Given Hannibal’s well-documented close contact with elephants (as mentioned, he was riding the sole remaining elephant at the time of his illness), zoonotic infections must be considered (13). One intriguing possibility would be leptospirosis. Elephants are known to frequently harbor the bacteria that causes this disease, which might be transmitted to humans through urine contact (14). However, leptospirosis rarely causes uveitis, and invariably causes bilateral disease when present, making this an unlikely cause.
Among possible alternatives, tuberculosis and brucellosis are both recognized to have potential for ocular involvement, including choroiditis and uveitis. Both Mycobacterium tuberculosis and M. bovis are known to infect elephants, and human-to-elephant transmission has been described (15). No systemic illness suggestive of disseminated tuberculosis was indicated by the historical account; however, ocular tuberculosis might rarely be manifested in isolation (16). Because tuberculosis was present in Europe during Hannibal’s era, this diagnosis cannot be excluded, although would be considered a particularly rare manifestation of disease and is probably less likely.
Perhaps the diagnosis most consistent with Polybius’ account is a form of keratitis. Keratitis might be caused by a range of pathogens, with or without preceding trauma, and is manifested typically with unilateral pain and visual disturbance (17). Untreated, it might result in permanent visual loss, as ultimately occurred in Hannibal’s case. The most common pathogens to cause keratitis are bacterial, including Staphylococcus spp. and Streptococcus pneumoniae (18). However, the timing of Hannibal’s illness arising in the context of a 3-day forced march through swamp and marshland, cannot be ignored (19). Although coincidental onset of an unrelated condition remains a possibility, the setting of illness strongly suggests a waterborne pathogen as the most likely etiologic agent. In particular, either Pseudomonas aeruginosa or Acanthamoeba keratitis would be consistent with the setting and clinical description of Hannibal’s illness.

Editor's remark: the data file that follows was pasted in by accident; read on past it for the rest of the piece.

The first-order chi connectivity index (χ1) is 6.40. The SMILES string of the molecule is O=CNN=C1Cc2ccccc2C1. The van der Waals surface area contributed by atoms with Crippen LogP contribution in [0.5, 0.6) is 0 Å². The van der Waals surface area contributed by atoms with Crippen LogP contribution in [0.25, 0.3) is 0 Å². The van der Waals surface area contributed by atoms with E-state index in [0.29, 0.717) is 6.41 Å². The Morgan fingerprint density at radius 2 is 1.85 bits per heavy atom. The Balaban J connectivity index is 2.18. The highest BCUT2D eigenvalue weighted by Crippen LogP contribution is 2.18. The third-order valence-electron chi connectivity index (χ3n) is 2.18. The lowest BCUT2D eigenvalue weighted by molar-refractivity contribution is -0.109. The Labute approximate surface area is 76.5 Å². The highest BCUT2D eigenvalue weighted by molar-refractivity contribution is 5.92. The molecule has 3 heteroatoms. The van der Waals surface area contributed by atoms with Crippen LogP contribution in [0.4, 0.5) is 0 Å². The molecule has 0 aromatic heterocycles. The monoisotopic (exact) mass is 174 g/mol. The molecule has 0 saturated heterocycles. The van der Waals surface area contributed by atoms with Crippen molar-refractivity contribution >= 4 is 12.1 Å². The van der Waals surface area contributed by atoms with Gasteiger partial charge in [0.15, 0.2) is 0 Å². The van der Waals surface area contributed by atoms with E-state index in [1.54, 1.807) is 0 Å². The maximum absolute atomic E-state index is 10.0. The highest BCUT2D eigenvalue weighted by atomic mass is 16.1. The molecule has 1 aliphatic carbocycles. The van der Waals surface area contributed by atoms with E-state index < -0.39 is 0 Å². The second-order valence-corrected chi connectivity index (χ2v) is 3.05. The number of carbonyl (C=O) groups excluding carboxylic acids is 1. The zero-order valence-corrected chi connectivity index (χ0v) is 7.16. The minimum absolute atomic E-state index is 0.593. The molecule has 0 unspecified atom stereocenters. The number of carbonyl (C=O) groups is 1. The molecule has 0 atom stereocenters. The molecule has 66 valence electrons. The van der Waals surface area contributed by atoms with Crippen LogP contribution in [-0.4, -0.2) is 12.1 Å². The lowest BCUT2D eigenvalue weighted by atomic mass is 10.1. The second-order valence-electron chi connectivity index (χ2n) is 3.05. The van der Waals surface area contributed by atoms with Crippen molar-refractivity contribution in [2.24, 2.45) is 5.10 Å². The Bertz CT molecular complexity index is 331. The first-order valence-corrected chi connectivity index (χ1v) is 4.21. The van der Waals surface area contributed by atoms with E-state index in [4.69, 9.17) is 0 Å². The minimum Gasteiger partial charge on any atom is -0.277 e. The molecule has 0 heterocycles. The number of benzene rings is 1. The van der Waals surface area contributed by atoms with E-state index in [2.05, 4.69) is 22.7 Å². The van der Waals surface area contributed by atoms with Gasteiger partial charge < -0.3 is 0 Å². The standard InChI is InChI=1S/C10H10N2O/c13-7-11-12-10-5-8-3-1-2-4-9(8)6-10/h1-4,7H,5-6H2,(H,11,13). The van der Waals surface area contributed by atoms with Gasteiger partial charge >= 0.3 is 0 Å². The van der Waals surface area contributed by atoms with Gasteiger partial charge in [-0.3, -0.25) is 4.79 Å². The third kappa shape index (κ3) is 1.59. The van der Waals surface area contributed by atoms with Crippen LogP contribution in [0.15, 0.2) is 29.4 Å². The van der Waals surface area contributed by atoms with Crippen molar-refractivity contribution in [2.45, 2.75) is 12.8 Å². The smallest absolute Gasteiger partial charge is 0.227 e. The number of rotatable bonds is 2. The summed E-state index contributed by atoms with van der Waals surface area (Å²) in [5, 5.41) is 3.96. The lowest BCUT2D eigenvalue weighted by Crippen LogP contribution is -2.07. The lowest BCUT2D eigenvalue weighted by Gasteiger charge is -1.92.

Of the 2 forms of keratinitis, pseudomonal keratitis is more common and acute and perhaps the more likely. However, although Acanthamoeba keratitis in industrialized world settings today is most commonly associated with contact lens use, globally, it has been reported in the setting of either minor trauma or environmental exposure to contaminated water and so remains plausible as a cause of Hannibal’s condition given the environmental settings in which it originated (20,21). Seasonal variation in Acanthamoeba keratitis has also been reported from a variety of settings, although this appears to predominate in summer months and might in part be related to modern patterns of contact lens use (21,22).
In conclusion, although no definitive diagnosis can ever be established, we would argue that the historical record most strongly suggests keratitis caused by a waterborne pathogen, particularly P. aeruginosa or Acanthamoeba, as the cause of Hannibal’s ophthalmia. This diagnosis provides a more adequate account of his visual loss than traditional explanations have offered and, we hope, sheds a small additional light on the life of one of the greatest military leaders in world history.
Dr. Denholm is an infectious diseases physician at the Royal Melbourne Hospital, Parkville, Victoria, Australia. His research interests are clinical and public health management of tuberculosis and ethical issues related to infectious diseases.
Dr. Hunt is an archaeologist at Stanford University, Palo Alto, CA. His research interests are archaeological science applied to historical persons such as Hannibal or Otzi the Iceman and prehistoric understanding of medicine.
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Original Publication Date: December 16, 2020